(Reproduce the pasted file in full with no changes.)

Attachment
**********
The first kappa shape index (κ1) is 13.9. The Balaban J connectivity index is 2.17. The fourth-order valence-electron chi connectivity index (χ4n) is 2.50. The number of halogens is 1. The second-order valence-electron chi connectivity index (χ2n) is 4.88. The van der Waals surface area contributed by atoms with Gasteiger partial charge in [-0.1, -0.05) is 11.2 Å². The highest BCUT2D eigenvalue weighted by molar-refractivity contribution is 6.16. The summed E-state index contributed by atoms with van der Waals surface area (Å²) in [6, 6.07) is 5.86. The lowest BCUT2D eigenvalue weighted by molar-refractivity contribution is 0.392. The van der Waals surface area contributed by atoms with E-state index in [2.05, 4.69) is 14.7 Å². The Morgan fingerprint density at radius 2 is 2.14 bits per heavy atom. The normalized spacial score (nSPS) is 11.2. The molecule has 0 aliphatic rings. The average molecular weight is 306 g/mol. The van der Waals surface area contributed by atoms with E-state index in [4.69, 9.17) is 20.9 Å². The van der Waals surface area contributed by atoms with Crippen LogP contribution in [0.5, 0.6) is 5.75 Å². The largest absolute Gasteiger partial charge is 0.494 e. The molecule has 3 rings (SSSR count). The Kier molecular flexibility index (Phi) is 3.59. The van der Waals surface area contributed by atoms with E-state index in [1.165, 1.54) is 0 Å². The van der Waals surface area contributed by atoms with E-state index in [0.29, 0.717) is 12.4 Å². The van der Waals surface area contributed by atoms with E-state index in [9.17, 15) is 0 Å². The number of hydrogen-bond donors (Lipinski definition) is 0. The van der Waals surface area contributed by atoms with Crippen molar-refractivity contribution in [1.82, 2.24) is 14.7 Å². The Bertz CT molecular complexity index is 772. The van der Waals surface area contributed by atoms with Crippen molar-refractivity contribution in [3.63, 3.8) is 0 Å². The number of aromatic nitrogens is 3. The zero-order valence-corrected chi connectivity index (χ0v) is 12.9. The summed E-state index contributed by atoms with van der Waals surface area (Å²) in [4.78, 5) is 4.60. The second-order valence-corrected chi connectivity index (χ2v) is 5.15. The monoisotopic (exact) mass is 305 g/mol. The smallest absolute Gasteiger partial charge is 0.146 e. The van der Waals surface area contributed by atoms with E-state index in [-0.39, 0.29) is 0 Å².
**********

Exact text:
The first kappa shape index (κ1) is 13.9. The Balaban J connectivity index is 2.17. The fourth-order valence-electron chi connectivity index (χ4n) is 2.50. The number of halogens is 1. The second-order valence-electron chi connectivity index (χ2n) is 4.88. The van der Waals surface area contributed by atoms with Gasteiger partial charge in [-0.1, -0.05) is 11.2 Å². The highest BCUT2D eigenvalue weighted by molar-refractivity contribution is 6.16. The summed E-state index contributed by atoms with van der Waals surface area (Å²) in [6, 6.07) is 5.86. The lowest BCUT2D eigenvalue weighted by molar-refractivity contribution is 0.392. The van der Waals surface area contributed by atoms with E-state index in [2.05, 4.69) is 14.7 Å². The Morgan fingerprint density at radius 2 is 2.14 bits per heavy atom. The normalized spacial score (nSPS) is 11.2. The molecule has 0 aliphatic rings. The average molecular weight is 306 g/mol. The van der Waals surface area contributed by atoms with E-state index in [4.69, 9.17) is 20.9 Å². The van der Waals surface area contributed by atoms with Crippen LogP contribution in [0.5, 0.6) is 5.75 Å². The largest absolute Gasteiger partial charge is 0.494 e. The molecule has 3 rings (SSSR count). The Kier molecular flexibility index (Phi) is 3.59. The van der Waals surface area contributed by atoms with E-state index in [1.165, 1.54) is 0 Å². The van der Waals surface area contributed by atoms with E-state index in [0.29, 0.717) is 12.4 Å². The van der Waals surface area contributed by atoms with E-state index in [9.17, 15) is 0 Å². The number of hydrogen-bond donors (Lipinski definition) is 0. The van der Waals surface area contributed by atoms with Crippen molar-refractivity contribution in [1.82, 2.24) is 14.7 Å². The Bertz CT molecular complexity index is 772. The van der Waals surface area contributed by atoms with Crippen molar-refractivity contribution in [3.63, 3.8) is 0 Å². The number of aromatic nitrogens is 3. The zero-order valence-corrected chi connectivity index (χ0v) is 12.9. The summed E-state index contributed by atoms with van der Waals surface area (Å²) in [4.78, 5) is 4.60. The second-order valence-corrected chi connectivity index (χ2v) is 5.15. The monoisotopic (exact) mass is 305 g/mol. The smallest absolute Gasteiger partial charge is 0.146 e. The van der Waals surface area contributed by atoms with E-state index in [-0.39, 0.29) is 0 Å².